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Dan Linstedt

Bill Inmon has given me this wonderful opportunity to blog on his behalf. I like to cover everything from DW2.0 to integration to data modeling, including ETL/ELT, SOA, Master Data Management, Unstructured Data, DW and BI. Currently I am working on ways to create dynamic data warehouses, push-button architectures, and automated generation of common data models. You can find me at Denver University where I participate on an academic advisory board for Masters Students in I.T. I can't wait to hear from you in the comments of my blog entries. Thank-you, and all the best; Dan Linstedt http://www.COBICC.com, danL@danLinstedt.com

About the author >

Cofounder of Genesee Academy, RapidACE, and BetterDataModel.com, Daniel Linstedt is an internationally known expert in data warehousing, business intelligence, analytics, very large data warehousing (VLDW), OLTP and performance and tuning. He has been the lead technical architect on enterprise-wide data warehouse projects and refinements for many Fortune 500 companies. Linstedt is an instructor of The Data Warehousing Institute and a featured speaker at industry events. He is a Certified DW2.0 Architect. He has worked with companies including: IBM, Informatica, Ipedo, X-Aware, Netezza, Microsoft, Oracle, Silver Creek Systems, and Teradata.  He is trained in SEI / CMMi Level 5, and is the inventor of The Matrix Methodology, and the Data Vault Data modeling architecture. He has built expert training courses, and trained hundreds of industry professionals, and is the voice of Bill Inmons' Blog on http://www.b-eye-network.com/blogs/linstedt/.

VLDB (very large databases) and VLDW (very large data warehousing) are two different terms in the industry that evoke a lot of stir. The terms have been changed, altered, re-defined, and brought back to the table many times by many people. Their are many problems associated with implementing "big systems" and not very many solutions (although vendors are trying). There are some major business questions around the data sets and the application of such large data sets.

In this entry I will explore the business questions, and the technical challenges faced by big systems. I will attempt to hold my opinion, and see what the responses are - what do you think are issues faced by your business?

First, as always, let's level-set the terms by defining what we mean by "big systems".

VLDB - A large database, with large amounts of information being loaded by a trickle feed, and large amounts of information being queried 24x7x365 (always up). This creates a mixed workload environment. An example system might be a telephone switch data capturing system hit by Quality control and financial analysts looking to see where they are loosing and making money NOW (all current information). Typically sized in the ranges from 50TB to 150TB of operational type data.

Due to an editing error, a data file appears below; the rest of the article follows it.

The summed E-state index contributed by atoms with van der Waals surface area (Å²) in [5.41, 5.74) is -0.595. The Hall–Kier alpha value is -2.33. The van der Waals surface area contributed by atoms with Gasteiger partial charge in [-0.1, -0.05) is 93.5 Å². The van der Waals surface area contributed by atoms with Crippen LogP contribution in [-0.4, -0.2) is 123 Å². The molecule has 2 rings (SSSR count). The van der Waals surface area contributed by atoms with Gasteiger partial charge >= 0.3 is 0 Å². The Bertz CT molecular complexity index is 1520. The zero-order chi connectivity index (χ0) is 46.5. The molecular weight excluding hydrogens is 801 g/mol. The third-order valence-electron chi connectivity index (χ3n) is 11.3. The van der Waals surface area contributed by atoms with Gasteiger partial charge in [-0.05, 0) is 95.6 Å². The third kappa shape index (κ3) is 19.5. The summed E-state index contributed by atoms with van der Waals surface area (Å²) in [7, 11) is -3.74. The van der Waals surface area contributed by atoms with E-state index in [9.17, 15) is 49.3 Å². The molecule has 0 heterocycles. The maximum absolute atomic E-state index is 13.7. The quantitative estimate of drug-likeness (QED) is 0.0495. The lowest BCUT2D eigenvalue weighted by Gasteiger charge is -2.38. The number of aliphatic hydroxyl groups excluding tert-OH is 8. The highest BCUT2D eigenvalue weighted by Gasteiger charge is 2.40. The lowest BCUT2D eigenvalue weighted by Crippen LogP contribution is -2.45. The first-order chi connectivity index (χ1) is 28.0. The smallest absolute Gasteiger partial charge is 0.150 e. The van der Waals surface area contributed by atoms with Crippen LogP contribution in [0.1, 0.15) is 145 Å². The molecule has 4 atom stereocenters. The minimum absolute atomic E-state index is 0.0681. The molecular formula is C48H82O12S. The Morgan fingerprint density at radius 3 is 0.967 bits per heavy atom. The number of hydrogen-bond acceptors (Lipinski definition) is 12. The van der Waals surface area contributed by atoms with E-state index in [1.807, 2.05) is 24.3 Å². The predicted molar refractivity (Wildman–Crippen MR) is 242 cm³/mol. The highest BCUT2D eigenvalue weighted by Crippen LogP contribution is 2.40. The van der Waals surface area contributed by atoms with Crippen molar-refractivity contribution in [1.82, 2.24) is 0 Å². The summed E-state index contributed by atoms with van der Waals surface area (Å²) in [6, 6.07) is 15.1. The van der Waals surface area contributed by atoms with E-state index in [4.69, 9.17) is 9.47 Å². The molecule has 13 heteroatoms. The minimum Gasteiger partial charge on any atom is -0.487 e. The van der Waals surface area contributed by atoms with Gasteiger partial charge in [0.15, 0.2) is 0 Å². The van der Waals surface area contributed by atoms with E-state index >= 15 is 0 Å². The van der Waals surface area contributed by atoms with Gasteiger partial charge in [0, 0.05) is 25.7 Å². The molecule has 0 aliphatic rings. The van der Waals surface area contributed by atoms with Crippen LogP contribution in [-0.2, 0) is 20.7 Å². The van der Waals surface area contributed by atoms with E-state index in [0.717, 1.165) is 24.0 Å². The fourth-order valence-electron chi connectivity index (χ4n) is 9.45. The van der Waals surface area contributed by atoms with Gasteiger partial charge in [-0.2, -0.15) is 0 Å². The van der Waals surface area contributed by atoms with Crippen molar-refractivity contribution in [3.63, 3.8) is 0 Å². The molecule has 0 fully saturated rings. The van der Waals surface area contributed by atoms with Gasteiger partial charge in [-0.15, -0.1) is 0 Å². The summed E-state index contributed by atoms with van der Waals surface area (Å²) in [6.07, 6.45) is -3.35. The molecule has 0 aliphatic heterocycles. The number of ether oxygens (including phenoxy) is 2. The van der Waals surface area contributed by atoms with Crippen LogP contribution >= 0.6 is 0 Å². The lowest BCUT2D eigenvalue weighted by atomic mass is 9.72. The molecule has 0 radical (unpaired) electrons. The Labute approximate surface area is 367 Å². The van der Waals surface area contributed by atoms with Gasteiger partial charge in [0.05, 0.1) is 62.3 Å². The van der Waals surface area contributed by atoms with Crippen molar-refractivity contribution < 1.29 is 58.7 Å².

VLDW - A large database, inclusive of history (making it a data warehouse) at a granular level. Typically loaded anywhere between 3 minute intervals and 24 hour intervals, with queries against large amounts of history, mixed in with queries that are "wide" but not "deep" - mixed workload, 24x7x365, detailed data set, raw data set. An example might be all the history of the telephone switching systems mentioned above, so the analysts can determine over time which switches/hosting facilities have the most problems, and which bandwidth is frequently overloaded, and what the patterns of overload actually are. Typically sized in the ranges of 150TB to well over 800TB of historical information (that is ACCESSED).

I'm not discussing systems where "I have 800TB, but it's all on storage, and we load weekly..." - no, that's not what I'm talking about.

The business questions that are under controversy include: (remember, I'm going to hold my opinionated answers until later)
1) Do we really NEED all this data? What does it buy the business? What can be learned from this?

2) What could possibly be hidden in 800TB that the business users access?

3) What tactical questions are answered by having raw data (transactions) loaded to the VLDW?

4) Why can't the operational system (VLDB) serve as the system of record?

5) What does the VLDW have that the VLDB doesn't? Why do I need to justify the existence of both?

6) How do I mitigate risk of failure of either system?

7) Do I need replication technology instead of "backup" technology for fail-over and recoverability?

8) Is there a SINGLE RDBMS engine that will answer these questions AND scale beyond?

9) Do I need to scale beyond 300/400/800TB? What will that buy me?

And the technical questions:
1) How do I manage backups and restores of this much information?
2) is Data Modeling really necessary?
3) Why can't I cluster my machines together, how come I need MPP or Big-Iron SMP to make this work?
4) How do I get the DBMS to handle mixed-workload queries?
5) Why does the system "go-down" when I fire up massive loads WHILE querying?
6) Why do vendors continue to push TPC-H performance when that isn't my "real-world"?
7) What's the difference in systems at 300TB and systems at 800TB?
8) What changes to my architecture/network/OS do I need to make to accomodate this scale?
9) Why can't the users get along with "LESS DATA?" Do they really use all of this?

Love to hear your thoughts,
Dan L
DanL@DanLinstedt.com


Posted September 25, 2008 12:15 PM
Permalink | 1 Comment |

1 Comment

VLDB/VLDW Expected Issues

Do you have the responses to these questions? I am working on various VLDB.. thanks!

Thanks,
Kata

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